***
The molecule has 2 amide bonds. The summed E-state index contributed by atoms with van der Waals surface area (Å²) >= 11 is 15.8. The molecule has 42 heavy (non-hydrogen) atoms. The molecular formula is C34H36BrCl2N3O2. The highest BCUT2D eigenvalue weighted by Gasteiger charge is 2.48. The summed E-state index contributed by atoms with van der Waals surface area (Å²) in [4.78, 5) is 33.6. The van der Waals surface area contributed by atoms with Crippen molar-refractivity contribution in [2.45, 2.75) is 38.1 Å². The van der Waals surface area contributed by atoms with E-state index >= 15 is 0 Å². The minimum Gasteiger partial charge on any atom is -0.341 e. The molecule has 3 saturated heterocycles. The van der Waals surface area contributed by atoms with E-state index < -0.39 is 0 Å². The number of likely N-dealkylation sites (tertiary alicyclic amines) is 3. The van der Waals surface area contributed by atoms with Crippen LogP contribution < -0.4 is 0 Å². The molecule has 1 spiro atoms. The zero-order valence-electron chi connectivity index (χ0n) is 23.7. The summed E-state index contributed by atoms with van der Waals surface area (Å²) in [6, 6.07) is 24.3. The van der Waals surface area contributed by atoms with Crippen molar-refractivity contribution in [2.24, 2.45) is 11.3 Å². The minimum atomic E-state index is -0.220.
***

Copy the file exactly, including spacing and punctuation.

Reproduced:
The molecule has 2 amide bonds. The summed E-state index contributed by atoms with van der Waals surface area (Å²) >= 11 is 15.8. The molecule has 42 heavy (non-hydrogen) atoms. The molecular formula is C34H36BrCl2N3O2. The highest BCUT2D eigenvalue weighted by Gasteiger charge is 2.48. The summed E-state index contributed by atoms with van der Waals surface area (Å²) in [4.78, 5) is 33.6. The van der Waals surface area contributed by atoms with Crippen molar-refractivity contribution in [2.45, 2.75) is 38.1 Å². The van der Waals surface area contributed by atoms with E-state index >= 15 is 0 Å². The minimum Gasteiger partial charge on any atom is -0.341 e. The molecule has 3 saturated heterocycles. The van der Waals surface area contributed by atoms with E-state index < -0.39 is 0 Å². The number of likely N-dealkylation sites (tertiary alicyclic amines) is 3. The van der Waals surface area contributed by atoms with Crippen LogP contribution < -0.4 is 0 Å². The molecule has 1 spiro atoms. The zero-order valence-electron chi connectivity index (χ0n) is 23.7. The summed E-state index contributed by atoms with van der Waals surface area (Å²) in [6, 6.07) is 24.3. The van der Waals surface area contributed by atoms with Crippen molar-refractivity contribution in [2.24, 2.45) is 11.3 Å². The minimum atomic E-state index is -0.220.